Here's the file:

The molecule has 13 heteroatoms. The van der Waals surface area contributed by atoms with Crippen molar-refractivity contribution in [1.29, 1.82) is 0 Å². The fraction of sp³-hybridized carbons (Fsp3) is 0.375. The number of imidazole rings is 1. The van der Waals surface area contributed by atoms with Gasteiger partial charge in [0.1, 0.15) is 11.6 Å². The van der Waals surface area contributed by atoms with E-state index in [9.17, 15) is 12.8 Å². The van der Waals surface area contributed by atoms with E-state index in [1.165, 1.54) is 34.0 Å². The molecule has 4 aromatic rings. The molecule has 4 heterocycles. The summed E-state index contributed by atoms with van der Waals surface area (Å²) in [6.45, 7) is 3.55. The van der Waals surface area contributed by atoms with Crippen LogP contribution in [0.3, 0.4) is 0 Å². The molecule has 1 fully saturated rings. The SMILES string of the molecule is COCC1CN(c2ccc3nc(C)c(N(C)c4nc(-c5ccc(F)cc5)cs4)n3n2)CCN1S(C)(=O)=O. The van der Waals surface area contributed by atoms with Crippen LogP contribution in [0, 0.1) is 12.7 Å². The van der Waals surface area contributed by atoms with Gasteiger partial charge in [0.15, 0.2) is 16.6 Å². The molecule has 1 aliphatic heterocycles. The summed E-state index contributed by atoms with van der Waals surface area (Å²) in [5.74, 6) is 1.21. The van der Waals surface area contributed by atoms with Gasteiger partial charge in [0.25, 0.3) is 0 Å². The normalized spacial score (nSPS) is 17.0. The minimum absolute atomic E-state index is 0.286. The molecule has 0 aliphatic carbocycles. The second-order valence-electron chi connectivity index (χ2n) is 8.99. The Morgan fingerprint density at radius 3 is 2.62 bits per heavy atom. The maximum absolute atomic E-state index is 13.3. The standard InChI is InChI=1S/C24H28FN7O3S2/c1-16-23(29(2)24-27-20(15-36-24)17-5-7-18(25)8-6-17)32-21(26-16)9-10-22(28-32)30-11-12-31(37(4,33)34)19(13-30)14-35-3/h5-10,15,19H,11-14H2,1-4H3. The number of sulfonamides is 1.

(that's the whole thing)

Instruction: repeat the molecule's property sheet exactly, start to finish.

The molecule has 13 heteroatoms. The van der Waals surface area contributed by atoms with Crippen molar-refractivity contribution in [1.29, 1.82) is 0 Å². The fraction of sp³-hybridized carbons (Fsp3) is 0.375. The number of imidazole rings is 1. The van der Waals surface area contributed by atoms with Gasteiger partial charge in [0.1, 0.15) is 11.6 Å². The van der Waals surface area contributed by atoms with E-state index in [9.17, 15) is 12.8 Å². The van der Waals surface area contributed by atoms with E-state index in [1.165, 1.54) is 34.0 Å². The molecule has 4 aromatic rings. The molecule has 4 heterocycles. The summed E-state index contributed by atoms with van der Waals surface area (Å²) in [6.45, 7) is 3.55. The van der Waals surface area contributed by atoms with Crippen LogP contribution in [0.3, 0.4) is 0 Å². The molecule has 1 fully saturated rings. The SMILES string of the molecule is COCC1CN(c2ccc3nc(C)c(N(C)c4nc(-c5ccc(F)cc5)cs4)n3n2)CCN1S(C)(=O)=O. The van der Waals surface area contributed by atoms with Crippen LogP contribution in [0, 0.1) is 12.7 Å². The van der Waals surface area contributed by atoms with Gasteiger partial charge in [0.15, 0.2) is 16.6 Å². The molecule has 1 aliphatic heterocycles. The summed E-state index contributed by atoms with van der Waals surface area (Å²) in [5.74, 6) is 1.21. The van der Waals surface area contributed by atoms with Gasteiger partial charge in [0.25, 0.3) is 0 Å². The normalized spacial score (nSPS) is 17.0. The minimum absolute atomic E-state index is 0.286. The molecule has 0 aliphatic carbocycles. The second-order valence-electron chi connectivity index (χ2n) is 8.99. The Morgan fingerprint density at radius 3 is 2.62 bits per heavy atom. The maximum absolute atomic E-state index is 13.3. The standard InChI is InChI=1S/C24H28FN7O3S2/c1-16-23(29(2)24-27-20(15-36-24)17-5-7-18(25)8-6-17)32-21(26-16)9-10-22(28-32)30-11-12-31(37(4,33)34)19(13-30)14-35-3/h5-10,15,19H,11-14H2,1-4H3. The number of sulfonamides is 1.